The hydraulic drive system further comprises the combination of an electric motor 110 in driving engagement with a hydraulic pump 112, mounted on a shelf 56. Referring now to FIG. 7, it may be seen that the pump 112 is equipped with a closed hydraulic reservoir 118 that communicates with the pump 112 through conduit 89. The pump 112 is also equipped with a flow control valve 122, as well as a breather cap 119 for the reservoir 118. A suitable such motor and pump combination is available from John S. Barnes Corporation of Rockford, Ill., which is also equipped with a flow control valve 122. When the arm assembly 16 is to be raised, hydraulic fluid 133 pumped under pressure from the pump 112 is conducted through a solenoid-actuated return valve 120 to a first port of a T connector 121. Hydraulic fluid 133 is conducted from a second port of the T connector to the blind end 90B of the hydraulic cylinder 90. Hydraulic fluid 133 is conducted from the upper, rod end 90U of the cylinder 90 to port number 1 of a three way, two position, pressure-sensitive, hydraulic valve 126. The three ways of valve 126 are "closed," "open," and "bypass." When the arm assembly 16 is being raised, hydraulic pressure generated by the energized pump 112 is communicated through the T connector to port number 3 of the valve 126, which causes pressure-sensitive valve 126 to open. When the valve 126 is open, and only when the valve 126 is open, hydraulic fluid 133 is permitted to flow from the valve 126 through port number 2 to an accumulator 132, but only until the arm assembly 16 reaches a substantially vertical position--at which point a normally closed limit switch 255 opens when contacted by the pivot end of the uper rail 18, thereby de-energizing the motor 110 and stopping the hydraulic pump 112. As the amount of hydraulic fluid 133 in the accumulator 132 increases, air 134 within the accumulator 132 becomes compressed and air pressure rises, thereby creating a back pressure that tends to force the fluid 133 back out of the accumulator 132. When the raised arm assembly 16 is to be lowered, return valve 120 is opened and valve 126 is placed at "bypass"--i.e., ports number 2 and 1 are both open and in communication--whereupon the arm assembly 16 and the piston 91 in the cylinder 90 descend, thereby draining fluid from the cylinder 90 back to the reservoir 118; meanwhile, valve 126 permits fluid to flow from the accumulator 132 into port number 2 of valve 126, through port number 3 of valve 126, and back through the T connector 121 to the reservoir 118. When the arm assembly is fully lowered, the return valve 120 again closes, thereby preventing manual opening of the gate.
The invention includes an electronic control system, depicted schematically in FIG. 8, for controlling the raising and lowering of the arm assembly 16 in response to manual signals and/or in response to RF signals initiated by RF sending units activated from within vehicles approaching the lift gate 10. An electronic control module 300 suitable for this purpose is the Model 6961K available through Liftmaster Electronics Pty., Ltd., of Mascot, Australia. An electric power switch 240 is wired in series with the negative terminal of a 12 volt d.c. power source 241 and with the sliding contact 270 of a four position, manual switch 272. The switch 272 has a first contact, labeled "OFF;" a second contact, labeled "ON;" a third contact, labeled "UP;" and a fourth contact, labeled "DN, and these contacts are wired to the control module by lines 310, 311, 312, and 313, respectively. An antenna 280 for receiving RF control signals from RF sender units (not shown) inputs the signals to the control module 300 by line 314. A normally closed, upper limit switch 255, wired to the electronic control module 300 by input line 315, is mounted to the housing 38, adjacent the pivot end of the upper rail 18 such that it will be contacted and opened by the arm assembly 16 when the arm assembly 16 is raised to substantially vertical. Once the power switch 240 has been closed, movement of the sliding contact 270 from the "OFF" contact to the "UP" contact causes the control module 300 to energize the solenoid coil 320C of solenoid switch 320 via output lines 317, 318, thereby closing the switch 320 and energizing the motor 110. The control module 300, through output line 319, also energizes the normally closed, solenoid-actuated, return valve 120, causing it to open, thereby permitting hydraulic fluid 133 to flow from the pump 112 to the T connector 121. At the same time, the control module 300 signals a strobe control unit 370, via output line 321, to cause strobe light 322 to flash a warning signal. When the arm assembly has risen to substantially vertical, the upper limit switch 255 opens, whereupon the control module, via ouput lines 317, 318, de-energizes the solenoid 320C, causing switch 320 to open and the motor 110 and pump 112 to shut down. With the pump 112 shut down, the reduced hydraulic pressure causes valve 126 to close. When the sliding contact 270 is moved to the "DN" contact, return valve 120 is opened via a signal from output line 319, and hydraulic fluid drains from the cylinder blind end 90B back to the reservoir 118 while the arm assembly 16 lowers. When an RF sending control unit is used to control the arm assembly 16 instead of the manual control switch 272, the same control functions are implemented by the control module 300 based upon decoded RF signals, in a manner well known to those of ordinary skill in the art.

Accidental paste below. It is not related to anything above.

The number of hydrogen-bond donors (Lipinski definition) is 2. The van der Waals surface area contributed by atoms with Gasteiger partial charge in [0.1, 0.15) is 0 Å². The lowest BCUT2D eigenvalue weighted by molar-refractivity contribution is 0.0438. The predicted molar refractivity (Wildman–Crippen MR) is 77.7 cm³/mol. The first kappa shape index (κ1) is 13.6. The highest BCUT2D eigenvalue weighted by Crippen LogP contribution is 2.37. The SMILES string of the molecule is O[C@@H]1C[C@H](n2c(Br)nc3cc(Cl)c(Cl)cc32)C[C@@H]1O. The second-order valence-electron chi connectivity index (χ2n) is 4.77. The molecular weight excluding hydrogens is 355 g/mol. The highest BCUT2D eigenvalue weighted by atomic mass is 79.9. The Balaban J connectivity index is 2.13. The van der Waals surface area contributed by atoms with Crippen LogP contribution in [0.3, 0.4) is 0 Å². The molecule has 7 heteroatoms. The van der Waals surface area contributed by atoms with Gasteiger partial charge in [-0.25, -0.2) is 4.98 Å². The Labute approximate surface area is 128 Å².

It will be appreciated that various modifications can be made to the exact form of the present invention without departing from the scope thereof. It is accordingly intended that the disclosure be taken as illustrative only and not limiting in scope, and that the scope of the invention be defined by the following claims.
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|U.S. Classification||49/340, 49/227, 49/49, 49/25|
|Apr 7, 2004||REMI||Maintenance fee reminder mailed|
|Sep 20, 2004||LAPS||Lapse for failure to pay maintenance fees|
|Nov 16, 2004||FP||Expired due to failure to pay maintenance fee|
Effective date: 20040919